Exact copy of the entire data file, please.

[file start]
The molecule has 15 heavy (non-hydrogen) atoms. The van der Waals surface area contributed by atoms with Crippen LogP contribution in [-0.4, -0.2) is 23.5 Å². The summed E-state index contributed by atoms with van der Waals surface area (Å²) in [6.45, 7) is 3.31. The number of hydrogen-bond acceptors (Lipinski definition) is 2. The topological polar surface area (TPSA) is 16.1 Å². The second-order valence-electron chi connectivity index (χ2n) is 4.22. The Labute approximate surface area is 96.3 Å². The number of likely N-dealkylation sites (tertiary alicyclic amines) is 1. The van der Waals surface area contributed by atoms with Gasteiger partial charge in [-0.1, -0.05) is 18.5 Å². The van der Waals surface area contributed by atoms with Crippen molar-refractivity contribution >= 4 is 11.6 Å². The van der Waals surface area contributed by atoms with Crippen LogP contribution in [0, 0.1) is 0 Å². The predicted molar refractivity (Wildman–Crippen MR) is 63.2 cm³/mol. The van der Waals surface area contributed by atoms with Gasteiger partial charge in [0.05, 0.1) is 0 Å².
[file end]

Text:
The molecule has 15 heavy (non-hydrogen) atoms. The van der Waals surface area contributed by atoms with Crippen LogP contribution in [-0.4, -0.2) is 23.5 Å². The summed E-state index contributed by atoms with van der Waals surface area (Å²) in [6.45, 7) is 3.31. The number of hydrogen-bond acceptors (Lipinski definition) is 2. The topological polar surface area (TPSA) is 16.1 Å². The second-order valence-electron chi connectivity index (χ2n) is 4.22. The Labute approximate surface area is 96.3 Å². The number of likely N-dealkylation sites (tertiary alicyclic amines) is 1. The van der Waals surface area contributed by atoms with Gasteiger partial charge in [-0.1, -0.05) is 18.5 Å². The van der Waals surface area contributed by atoms with Crippen molar-refractivity contribution >= 4 is 11.6 Å². The van der Waals surface area contributed by atoms with Crippen LogP contribution in [0, 0.1) is 0 Å². The predicted molar refractivity (Wildman–Crippen MR) is 63.2 cm³/mol. The van der Waals surface area contributed by atoms with Gasteiger partial charge in [0.05, 0.1) is 0 Å².